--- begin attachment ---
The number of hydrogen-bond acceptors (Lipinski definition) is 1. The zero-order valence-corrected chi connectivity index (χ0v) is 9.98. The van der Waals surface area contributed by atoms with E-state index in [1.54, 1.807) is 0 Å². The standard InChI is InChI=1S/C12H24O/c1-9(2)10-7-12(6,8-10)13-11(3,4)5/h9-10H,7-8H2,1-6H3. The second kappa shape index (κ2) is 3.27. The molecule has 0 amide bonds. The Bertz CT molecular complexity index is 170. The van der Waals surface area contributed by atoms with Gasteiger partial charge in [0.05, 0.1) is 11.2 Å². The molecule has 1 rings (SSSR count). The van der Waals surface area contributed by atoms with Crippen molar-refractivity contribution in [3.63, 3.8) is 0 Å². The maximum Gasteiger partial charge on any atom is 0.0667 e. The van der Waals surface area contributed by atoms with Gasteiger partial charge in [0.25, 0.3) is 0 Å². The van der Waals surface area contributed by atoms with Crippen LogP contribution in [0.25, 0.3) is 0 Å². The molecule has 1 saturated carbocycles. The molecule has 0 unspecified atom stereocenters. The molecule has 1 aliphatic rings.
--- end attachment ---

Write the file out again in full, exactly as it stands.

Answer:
The number of hydrogen-bond acceptors (Lipinski definition) is 1. The zero-order valence-corrected chi connectivity index (χ0v) is 9.98. The van der Waals surface area contributed by atoms with E-state index in [1.54, 1.807) is 0 Å². The standard InChI is InChI=1S/C12H24O/c1-9(2)10-7-12(6,8-10)13-11(3,4)5/h9-10H,7-8H2,1-6H3. The second kappa shape index (κ2) is 3.27. The molecule has 0 amide bonds. The Bertz CT molecular complexity index is 170. The van der Waals surface area contributed by atoms with Gasteiger partial charge in [0.05, 0.1) is 11.2 Å². The molecule has 1 rings (SSSR count). The van der Waals surface area contributed by atoms with Crippen molar-refractivity contribution in [3.63, 3.8) is 0 Å². The maximum Gasteiger partial charge on any atom is 0.0667 e. The van der Waals surface area contributed by atoms with Gasteiger partial charge in [0.25, 0.3) is 0 Å². The van der Waals surface area contributed by atoms with Crippen LogP contribution in [0.25, 0.3) is 0 Å². The molecule has 1 saturated carbocycles. The molecule has 0 unspecified atom stereocenters. The molecule has 1 aliphatic rings.